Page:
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 Post subject: ?Sponsor
PostPosted: Mon Feb 18, 2008 9:31 pm 
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Joined: Wed Nov 07, 2007 5:15 pm
Posts: 163
Dear all,
We have an offer for a place for my DD from a wonderful independent school. Our decision should be made by 10th March. The problem is we can not afford it. I have heard somewhere that it is possible to look for a sponsor. Does anybody have any ideas on how to go about it, please? I don't suppose I can enquire in big organisation or companies?
Thanks.

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PostPosted: Mon Feb 18, 2008 9:44 pm 
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Joined: Mon Aug 13, 2007 10:47 am
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Location: Warwickshire.
I have no specific information but I have heard through my sister of people who, when children, managed to attract sponsorship. Apparently it helps to have not exactly an unique selling point, but something that makes you/your child a little bit different and then to seek assistance from an organisation which would want to be associated with that special quality. My sister's friends tended to belong to a specific sector of society such as black woman or jew/jewess. I hope this makes sense. Typing quickly. I hope I have chosen my words carefully and not made any faux pas. I am afraid I have no information regarding likely sources of money. I really hope it works out for you. I assume you have contacted the bursar?


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PostPosted: Mon Feb 18, 2008 10:17 pm 
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Thanks very much, Ed's mum. But who is the bursar, please? We fiiled in the bursary application form during the application, submitted all evidence of income, etc. The documents were sent to GDST (Girls' Day School Trust) as requested. And it was written in the offer letter that they are unable to offer us bursary. The feedback on DD's performance was excellent including examination results (although no scores provided), arts and sports potential. We hope to be successful for grammar school. But my DD has now fallen in love with this independent school (they made her feel so welcome there, she received a lot of praise and even presents) and it is just across the road from us, while the nearest grammar is about 4 miles away. I just wish I knew what to do.

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PostPosted: Tue Feb 19, 2008 8:58 am 
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Joined: Mon Aug 13, 2007 10:47 am
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Location: Warwickshire.
When we filled out all the financial info it was sent to the bursar at the school we were applying to. It is the bursar who assesses the application for financial assistance based on achievement in the exams and financial need, although reading between the lines, they meet towards the end of this month to make a final offer and it seems to be a group of people who meet, not just the bursar.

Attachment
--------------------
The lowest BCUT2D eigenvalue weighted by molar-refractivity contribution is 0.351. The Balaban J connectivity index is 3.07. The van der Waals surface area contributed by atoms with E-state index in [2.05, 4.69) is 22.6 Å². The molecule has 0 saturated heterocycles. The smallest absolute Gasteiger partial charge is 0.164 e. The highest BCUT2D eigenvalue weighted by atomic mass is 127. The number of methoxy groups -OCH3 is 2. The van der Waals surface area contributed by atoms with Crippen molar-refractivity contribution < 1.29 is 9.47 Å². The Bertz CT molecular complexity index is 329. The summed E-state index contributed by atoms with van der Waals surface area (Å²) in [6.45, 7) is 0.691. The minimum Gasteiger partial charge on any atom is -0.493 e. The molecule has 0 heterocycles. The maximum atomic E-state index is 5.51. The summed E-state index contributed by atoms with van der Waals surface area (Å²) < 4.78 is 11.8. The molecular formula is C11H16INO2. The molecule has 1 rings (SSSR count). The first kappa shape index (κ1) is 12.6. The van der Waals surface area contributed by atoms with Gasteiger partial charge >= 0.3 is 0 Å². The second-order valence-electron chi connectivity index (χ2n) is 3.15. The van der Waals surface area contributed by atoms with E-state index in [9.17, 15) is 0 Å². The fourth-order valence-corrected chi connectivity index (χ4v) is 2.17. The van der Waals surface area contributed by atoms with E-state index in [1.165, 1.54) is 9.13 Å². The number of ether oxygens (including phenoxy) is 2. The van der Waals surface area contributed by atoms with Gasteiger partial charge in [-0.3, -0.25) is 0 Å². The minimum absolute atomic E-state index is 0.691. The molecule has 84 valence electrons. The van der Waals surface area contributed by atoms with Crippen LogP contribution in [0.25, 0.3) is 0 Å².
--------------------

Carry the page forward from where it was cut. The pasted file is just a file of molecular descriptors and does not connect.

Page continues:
What a difficult situation to be in, I hope it works out well for you. I don't think I have any particularly valuable information for you, but if you need to know anything else pls feel free to reply or PM me


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PostPosted: Tue Feb 19, 2008 12:21 pm 
Hello Alice
I understand how you feel. We did the same as you; entered our daughter for a private school as back up in case she had a bad day and didn't pass the 11+ to our chosen grammar.

As with your child, the private school made her very welcome and really sold itself to her. They also offered her a major scholarship and wrote to say how much they hoped she would accept. When the time came to chose between that school and the state grammar, which sent out an impersonal photocopied offer slip without even her name on it, she found it very hard to let the private place go. So did I really and I did wish we had never applied to the private school.

One year on my daughter is settled at the grammar and I don't think she has any regrets (I hope not anyway). To be realistic, it doesn't sound as if your child will be able to attend a private school either. In which respect she is of course like the large majority of children. You have done what you can to try and obtain bursary funding and have been turned down either on the basis that you earn too much for their scheme or that other applicants outperformed your child in the exams and took priority. If you want to know why you could ring the school and ask. As regards other forms of funding can you, honestly, think of any reason why an organisation should think that your child deserved funding more than any of the other 600,000 children who will be entering state schools in September? Particularly if she has the chance of a grammar place?